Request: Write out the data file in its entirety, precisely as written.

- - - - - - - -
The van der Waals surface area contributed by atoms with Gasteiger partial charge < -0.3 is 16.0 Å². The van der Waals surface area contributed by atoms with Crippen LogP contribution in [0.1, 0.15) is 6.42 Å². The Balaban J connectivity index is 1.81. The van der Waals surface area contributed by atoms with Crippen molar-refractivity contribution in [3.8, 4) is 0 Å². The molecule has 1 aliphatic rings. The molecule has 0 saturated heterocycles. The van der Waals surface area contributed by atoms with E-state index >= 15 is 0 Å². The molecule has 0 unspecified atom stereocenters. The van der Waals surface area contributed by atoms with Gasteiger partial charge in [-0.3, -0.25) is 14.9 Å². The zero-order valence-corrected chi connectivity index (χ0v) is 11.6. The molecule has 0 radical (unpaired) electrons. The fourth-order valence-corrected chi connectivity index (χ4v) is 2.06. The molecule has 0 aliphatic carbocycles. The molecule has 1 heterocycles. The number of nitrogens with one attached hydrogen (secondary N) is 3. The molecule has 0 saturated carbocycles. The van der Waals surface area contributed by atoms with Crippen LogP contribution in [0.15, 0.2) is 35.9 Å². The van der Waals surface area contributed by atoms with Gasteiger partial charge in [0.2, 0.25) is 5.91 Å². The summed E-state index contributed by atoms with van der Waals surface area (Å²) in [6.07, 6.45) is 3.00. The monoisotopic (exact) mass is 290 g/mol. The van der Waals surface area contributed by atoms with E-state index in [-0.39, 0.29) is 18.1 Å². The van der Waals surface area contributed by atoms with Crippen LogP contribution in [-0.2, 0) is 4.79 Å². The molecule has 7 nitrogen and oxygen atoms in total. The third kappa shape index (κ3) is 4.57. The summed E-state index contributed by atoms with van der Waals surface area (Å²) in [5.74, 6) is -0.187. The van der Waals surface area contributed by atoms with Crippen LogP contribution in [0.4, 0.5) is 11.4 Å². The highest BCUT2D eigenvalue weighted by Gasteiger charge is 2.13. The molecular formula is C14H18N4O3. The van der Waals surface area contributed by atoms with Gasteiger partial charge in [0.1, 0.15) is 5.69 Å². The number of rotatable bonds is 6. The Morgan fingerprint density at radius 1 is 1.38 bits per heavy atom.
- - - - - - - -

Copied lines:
The van der Waals surface area contributed by atoms with Gasteiger partial charge < -0.3 is 16.0 Å². The van der Waals surface area contributed by atoms with Crippen LogP contribution in [0.1, 0.15) is 6.42 Å². The Balaban J connectivity index is 1.81. The van der Waals surface area contributed by atoms with Crippen molar-refractivity contribution in [3.8, 4) is 0 Å². The molecule has 1 aliphatic rings. The molecule has 0 saturated heterocycles. The van der Waals surface area contributed by atoms with E-state index >= 15 is 0 Å². The molecule has 0 unspecified atom stereocenters. The van der Waals surface area contributed by atoms with Gasteiger partial charge in [-0.3, -0.25) is 14.9 Å². The zero-order valence-corrected chi connectivity index (χ0v) is 11.6. The molecule has 0 radical (unpaired) electrons. The fourth-order valence-corrected chi connectivity index (χ4v) is 2.06. The molecule has 0 aliphatic carbocycles. The molecule has 1 heterocycles. The number of nitrogens with one attached hydrogen (secondary N) is 3. The molecule has 0 saturated carbocycles. The van der Waals surface area contributed by atoms with Crippen LogP contribution in [0.15, 0.2) is 35.9 Å². The van der Waals surface area contributed by atoms with Gasteiger partial charge in [0.2, 0.25) is 5.91 Å². The summed E-state index contributed by atoms with van der Waals surface area (Å²) in [6.07, 6.45) is 3.00. The monoisotopic (exact) mass is 290 g/mol. The van der Waals surface area contributed by atoms with E-state index in [-0.39, 0.29) is 18.1 Å². The van der Waals surface area contributed by atoms with Crippen LogP contribution in [-0.2, 0) is 4.79 Å². The molecule has 7 nitrogen and oxygen atoms in total. The third kappa shape index (κ3) is 4.57. The summed E-state index contributed by atoms with van der Waals surface area (Å²) in [5.74, 6) is -0.187. The van der Waals surface area contributed by atoms with Crippen LogP contribution in [0.4, 0.5) is 11.4 Å². The highest BCUT2D eigenvalue weighted by Gasteiger charge is 2.13. The molecular formula is C14H18N4O3. The van der Waals surface area contributed by atoms with Gasteiger partial charge in [0.1, 0.15) is 5.69 Å². The number of rotatable bonds is 6. The Morgan fingerprint density at radius 1 is 1.38 bits per heavy atom.